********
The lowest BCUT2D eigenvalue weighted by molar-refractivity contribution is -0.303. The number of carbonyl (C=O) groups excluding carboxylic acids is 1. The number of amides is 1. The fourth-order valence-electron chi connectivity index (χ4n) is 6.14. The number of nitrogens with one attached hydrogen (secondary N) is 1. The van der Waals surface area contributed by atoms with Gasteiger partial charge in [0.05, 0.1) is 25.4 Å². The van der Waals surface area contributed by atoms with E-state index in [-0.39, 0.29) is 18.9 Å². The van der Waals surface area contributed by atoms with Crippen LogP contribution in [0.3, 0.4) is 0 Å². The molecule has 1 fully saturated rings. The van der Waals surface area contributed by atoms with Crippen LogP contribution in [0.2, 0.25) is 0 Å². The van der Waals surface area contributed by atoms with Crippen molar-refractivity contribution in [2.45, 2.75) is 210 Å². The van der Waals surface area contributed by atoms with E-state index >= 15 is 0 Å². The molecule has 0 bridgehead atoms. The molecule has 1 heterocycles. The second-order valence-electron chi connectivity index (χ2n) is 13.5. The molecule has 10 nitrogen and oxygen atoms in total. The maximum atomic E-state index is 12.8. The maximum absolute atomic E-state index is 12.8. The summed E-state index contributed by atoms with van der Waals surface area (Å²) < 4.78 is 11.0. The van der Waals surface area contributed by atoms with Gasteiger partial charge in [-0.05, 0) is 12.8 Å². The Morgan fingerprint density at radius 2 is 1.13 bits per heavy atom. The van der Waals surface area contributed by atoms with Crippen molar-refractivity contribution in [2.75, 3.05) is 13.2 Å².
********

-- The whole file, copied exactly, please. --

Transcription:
The lowest BCUT2D eigenvalue weighted by molar-refractivity contribution is -0.303. The number of carbonyl (C=O) groups excluding carboxylic acids is 1. The number of amides is 1. The fourth-order valence-electron chi connectivity index (χ4n) is 6.14. The number of nitrogens with one attached hydrogen (secondary N) is 1. The van der Waals surface area contributed by atoms with Gasteiger partial charge in [0.05, 0.1) is 25.4 Å². The van der Waals surface area contributed by atoms with E-state index in [-0.39, 0.29) is 18.9 Å². The van der Waals surface area contributed by atoms with Crippen LogP contribution in [0.3, 0.4) is 0 Å². The molecule has 1 fully saturated rings. The van der Waals surface area contributed by atoms with Crippen LogP contribution in [0.2, 0.25) is 0 Å². The van der Waals surface area contributed by atoms with Crippen molar-refractivity contribution in [2.45, 2.75) is 210 Å². The van der Waals surface area contributed by atoms with E-state index >= 15 is 0 Å². The molecule has 0 bridgehead atoms. The molecule has 1 heterocycles. The second-order valence-electron chi connectivity index (χ2n) is 13.5. The molecule has 10 nitrogen and oxygen atoms in total. The maximum atomic E-state index is 12.8. The maximum absolute atomic E-state index is 12.8. The summed E-state index contributed by atoms with van der Waals surface area (Å²) < 4.78 is 11.0. The van der Waals surface area contributed by atoms with Gasteiger partial charge in [-0.05, 0) is 12.8 Å². The Morgan fingerprint density at radius 2 is 1.13 bits per heavy atom. The van der Waals surface area contributed by atoms with Crippen molar-refractivity contribution in [2.75, 3.05) is 13.2 Å².